In October 2019, I traveled to Ushuaia, Tierra del Fuego, which is the southernmost city of Argentina. These pictures were made on the last day of my trip, during a boat tour through the Beagle channel and a walk on the Bridges Island. It was cloudy that morning and the sky didn`t seem to open up. However, it did and I was able to get on board.

The cameras I carried with me on that trip were a Leica M2 with a Summaron 35mm f/2.8 and a Hasselblad 500 EL/M with a Carl Zeiss Planar 80mm f/2.8. I loaded my Leica with a bulk-loaded roll of ILFORD HP5 PLUS and my Hasselblad with Kodak T-MAX 100. The wide exposure latitude of HP5 PLUS and T-MAX 100 enabled me to capture the dynamic landscapes of Tierra del Fuego. For this article, I chose some pictures from the last roll of film I shot on that trip, which were made with the Leica.

While we were on the boat over, we were able to see the Les Éclaireurs lighthouse and gaze at the spectacular landscape with its unique wildlife. Once we arrived at the island, we disembarked on a small wooden pier, which can be seen in two of the pictures. After walking around the island and taking some pictures, we got on the boat and returned to the harbor. On our journey back to the city, I was able to finish my last roll, which I developed with the rest as soon as I got back to my home in Buenos Aires.

I think that using a 35mm Leica enabled me to capture the images I could not make with the Hasselblad, as a result of being a slow camera. Also, the fact that I was using black and white film gave the work a more documentary approach.

I developed my film in Kodak HC-110 dilution B (1+31) and scanned it with an Epson Perfection V550. After using this developer for some time, I have to say that it’s very versatile and convenient because of its long shelf life. Not only is it easy to mix, but also it performs really well when pushing film. In fact, a 120 roll of T-MAX 100 which I pushed to 800 turned out almost grainless and with very rich tonality.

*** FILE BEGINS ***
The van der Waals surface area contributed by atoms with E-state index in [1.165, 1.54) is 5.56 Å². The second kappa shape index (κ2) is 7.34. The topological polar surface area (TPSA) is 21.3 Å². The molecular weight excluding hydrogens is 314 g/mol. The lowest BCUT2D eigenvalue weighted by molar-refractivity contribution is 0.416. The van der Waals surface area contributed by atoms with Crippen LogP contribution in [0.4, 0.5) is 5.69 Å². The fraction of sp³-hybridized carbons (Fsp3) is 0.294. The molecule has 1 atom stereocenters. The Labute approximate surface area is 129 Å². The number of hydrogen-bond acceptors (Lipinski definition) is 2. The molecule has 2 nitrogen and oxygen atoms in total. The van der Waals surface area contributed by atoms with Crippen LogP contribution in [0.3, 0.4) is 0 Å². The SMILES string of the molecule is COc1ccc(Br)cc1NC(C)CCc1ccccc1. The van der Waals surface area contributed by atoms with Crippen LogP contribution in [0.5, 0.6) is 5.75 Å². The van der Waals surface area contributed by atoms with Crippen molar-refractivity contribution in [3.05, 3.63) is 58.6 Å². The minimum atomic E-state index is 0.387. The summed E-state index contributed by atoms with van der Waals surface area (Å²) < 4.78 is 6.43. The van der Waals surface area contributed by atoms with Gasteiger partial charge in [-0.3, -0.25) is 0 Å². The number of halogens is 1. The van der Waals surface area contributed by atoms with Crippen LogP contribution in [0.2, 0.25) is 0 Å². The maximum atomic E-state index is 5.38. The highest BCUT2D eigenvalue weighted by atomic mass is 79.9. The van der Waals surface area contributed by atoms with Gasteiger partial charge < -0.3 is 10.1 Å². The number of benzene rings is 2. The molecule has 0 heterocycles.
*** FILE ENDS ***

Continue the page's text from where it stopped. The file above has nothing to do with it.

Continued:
If you want to see all my photos from that trip, you can check out my website or my Instagram page (links below).

~ Ignacio

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About the author

Avatar - Ignacio Crusoe

Ignacio Crusoe

My name is Ignacio Crusoe. I’m an 18 year old Argentinian photographer. Most of my pictures are made with black and white film.

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  1. Impresionantes las dos primeras fotos, Ignacio, y las cinco que elegiste en general! Yo nunca he usado una Leica y esenivel de precision y nitidez (como se ven las montañas a lo lejos en la segunda) es increíble. Hermosos los tonos también. Escribí más!

  2. Nice photos and a great write up. If you want to get faster with your Blad, shoot it more! I have been using one since the 70’s. It helps to have a 90 or 45 degree finder on the Blad but the waist level works well too.

  3. whaouuuuuu! BRAVO!
    I think you have made the right choice, I have own a brand new Hasselblad 503 CXi, but I have sold it soon because this is not a fast camera, this is more a studio camera. There is an excellent video from JCH about the Hasselblad which shows other opinion. But for me, this is not question of speed limited to 500e second, this is the size and operation. Since this cameras I have decided to stick to 35mm cameras, only the exception of the Rolleiflex.

    1. Thak you Eric! I agree with you. I believe that Hasselblads are better for portraits or for situations where the photographer can take his time to focus and compose the picture. I don’t think that it’s a matter of shutter speed, but a matter of size and operation. Sometimes it’s better to sacrifice the image quality of medium format in order not to miss the picture.

  4. Since both lenses are f/2.8, Is the Hasselblad the “slower” camera due to it’s maximum 1/500th shutter speed?

    1. No. By “slower” I mean that it takes time to focus, as well as framing the image. I don’t think that the shutter speed affects that much when I’m taking pictures since I don’t normally need higher speeds. It’s a great camera for making portraits or landscapes, but sometimes using a big camera makes you miss the moment.